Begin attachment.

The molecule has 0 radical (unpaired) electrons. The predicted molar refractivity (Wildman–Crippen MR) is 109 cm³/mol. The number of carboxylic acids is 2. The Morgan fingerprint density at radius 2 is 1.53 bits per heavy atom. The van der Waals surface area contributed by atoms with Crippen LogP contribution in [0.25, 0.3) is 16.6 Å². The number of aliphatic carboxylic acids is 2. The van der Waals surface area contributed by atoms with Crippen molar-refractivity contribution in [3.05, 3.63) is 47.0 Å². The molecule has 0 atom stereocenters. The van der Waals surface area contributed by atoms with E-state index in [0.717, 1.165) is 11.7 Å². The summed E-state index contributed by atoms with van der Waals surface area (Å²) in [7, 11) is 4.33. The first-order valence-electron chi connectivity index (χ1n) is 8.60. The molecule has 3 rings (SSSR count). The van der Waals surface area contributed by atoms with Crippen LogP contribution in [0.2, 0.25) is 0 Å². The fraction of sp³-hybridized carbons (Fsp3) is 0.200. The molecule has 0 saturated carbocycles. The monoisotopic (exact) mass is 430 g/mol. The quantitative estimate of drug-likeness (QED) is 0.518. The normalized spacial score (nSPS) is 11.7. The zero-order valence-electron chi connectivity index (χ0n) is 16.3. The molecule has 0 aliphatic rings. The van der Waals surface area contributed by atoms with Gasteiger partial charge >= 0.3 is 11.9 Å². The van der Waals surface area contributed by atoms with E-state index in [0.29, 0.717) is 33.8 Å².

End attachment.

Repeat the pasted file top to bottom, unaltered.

The molecule has 0 radical (unpaired) electrons. The predicted molar refractivity (Wildman–Crippen MR) is 109 cm³/mol. The number of carboxylic acids is 2. The Morgan fingerprint density at radius 2 is 1.53 bits per heavy atom. The van der Waals surface area contributed by atoms with Crippen LogP contribution in [0.25, 0.3) is 16.6 Å². The number of aliphatic carboxylic acids is 2. The van der Waals surface area contributed by atoms with Crippen molar-refractivity contribution in [3.05, 3.63) is 47.0 Å². The molecule has 0 atom stereocenters. The van der Waals surface area contributed by atoms with E-state index in [0.717, 1.165) is 11.7 Å². The summed E-state index contributed by atoms with van der Waals surface area (Å²) in [7, 11) is 4.33. The first-order valence-electron chi connectivity index (χ1n) is 8.60. The molecule has 3 rings (SSSR count). The van der Waals surface area contributed by atoms with Crippen LogP contribution in [0.2, 0.25) is 0 Å². The fraction of sp³-hybridized carbons (Fsp3) is 0.200. The molecule has 0 saturated carbocycles. The monoisotopic (exact) mass is 430 g/mol. The quantitative estimate of drug-likeness (QED) is 0.518. The normalized spacial score (nSPS) is 11.7. The zero-order valence-electron chi connectivity index (χ0n) is 16.3. The molecule has 0 aliphatic rings. The van der Waals surface area contributed by atoms with Gasteiger partial charge >= 0.3 is 11.9 Å². The van der Waals surface area contributed by atoms with E-state index in [0.29, 0.717) is 33.8 Å².